The decision of equity fund managers to increase exposure in the banking sector hasn’t been a paying one till now.
As consensus was building for cuts in key policy rates, fund managers had been raising exposure in bank stocks since January. And, lured by the Reserve Bank’s unexpected 75 basis points (bps) cut in March, ahead of the Union Budget, followed by a 50 bps cut in the repo rate in April, fund managers intensified buying in bank stocks, taking overall exposure to above 18 per cent of the industry’s equity assets.
“We had anticipated that key rate cuts will benefit the banking space. There was nothing wrong with this thought process. But what followed in the markets over the last month failed to have the desired effect on our investments,” says the equity head of a mid-sized fund house.
According to fund managers, when no other sectors were doing well, where would one invest? “Apart from banking, it is hard to find any other reliable sector during such a troubled time. This was also one reason why fund managers increased stake in banks, as we cannot sit on a huge cash position,” says the chief executive officer of another mid-sized fund house.
Agrees the chief investment officer of a foreign fund house: “In March, bank shares corrected after a rally post-December. And, when the policy came, we thought it will improve the economy and the sector. But investments made during the time got butchered. Especially, shares of state-run banks lost value sharply, which proved our calls wrong,” he explains.
Since the beginning of March, the benchmark indices have lost a little over six per cent of value, while the bank index witnessed an erosion of 8.6 per cent. Besides, over the past one-and-a-half months, shares of major banks have declined between four and 21 per cent.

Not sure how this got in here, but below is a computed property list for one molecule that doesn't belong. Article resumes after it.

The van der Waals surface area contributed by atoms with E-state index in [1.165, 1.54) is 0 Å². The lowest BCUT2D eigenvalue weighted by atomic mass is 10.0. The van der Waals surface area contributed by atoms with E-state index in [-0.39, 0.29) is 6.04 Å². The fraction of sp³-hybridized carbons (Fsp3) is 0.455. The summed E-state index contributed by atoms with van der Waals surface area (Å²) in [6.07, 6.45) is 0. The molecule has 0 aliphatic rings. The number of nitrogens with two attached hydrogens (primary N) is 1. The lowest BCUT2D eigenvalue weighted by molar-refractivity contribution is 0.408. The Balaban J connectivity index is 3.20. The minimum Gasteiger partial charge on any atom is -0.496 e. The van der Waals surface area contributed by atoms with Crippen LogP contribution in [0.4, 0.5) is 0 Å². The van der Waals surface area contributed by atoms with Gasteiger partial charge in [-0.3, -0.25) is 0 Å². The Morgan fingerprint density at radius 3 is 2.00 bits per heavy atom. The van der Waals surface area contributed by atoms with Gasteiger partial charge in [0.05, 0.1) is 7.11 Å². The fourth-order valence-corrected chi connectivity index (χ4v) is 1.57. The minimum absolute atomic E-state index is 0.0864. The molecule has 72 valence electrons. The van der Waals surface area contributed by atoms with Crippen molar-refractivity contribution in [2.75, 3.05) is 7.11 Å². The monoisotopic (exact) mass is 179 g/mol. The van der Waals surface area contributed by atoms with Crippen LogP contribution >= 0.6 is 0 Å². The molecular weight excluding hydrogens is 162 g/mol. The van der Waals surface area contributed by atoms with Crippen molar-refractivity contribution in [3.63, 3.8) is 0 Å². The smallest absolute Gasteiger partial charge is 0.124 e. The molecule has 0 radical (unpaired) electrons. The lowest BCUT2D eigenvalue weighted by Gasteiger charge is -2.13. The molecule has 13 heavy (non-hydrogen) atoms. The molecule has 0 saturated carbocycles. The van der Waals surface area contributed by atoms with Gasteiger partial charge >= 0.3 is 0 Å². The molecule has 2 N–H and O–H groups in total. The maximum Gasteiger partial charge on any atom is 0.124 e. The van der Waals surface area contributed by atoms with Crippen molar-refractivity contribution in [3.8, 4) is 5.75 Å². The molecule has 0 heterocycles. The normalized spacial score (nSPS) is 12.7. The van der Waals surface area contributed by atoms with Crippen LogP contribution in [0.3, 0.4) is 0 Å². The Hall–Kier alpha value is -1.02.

For instance, the stock of Punjab National Bank lost a little over a fifth of its value during this period. Shares of Axis Bank and Canara Bank declined 13-15 per cent, while the country’s largest lender, State Bank of India, saw an erosion of 11 per cent of its share value (see table).
“Normally, fund managers keep an equivalent weightage to banks in their portfolios as in the benchmark indices. It is not that we have gone overboard on banking space. But since the markets corrected sharply, it hit banking counters, too,” says the chief executive officer of a small-sized fund house.
Almost all fund managers Business Standard spoke to blamed the government’s flip-flop regulations and policy actions for the current situation. “The government’s dilly-dallying on policy issues have made foreign investors sellers in the markets. The continuous news flow on the Vodafone case hampered foreign inflows of investment. What was the reason to come up with GAAR (the tax avoidance plugging rule) at this point of time?” asks the CIO cited earlier.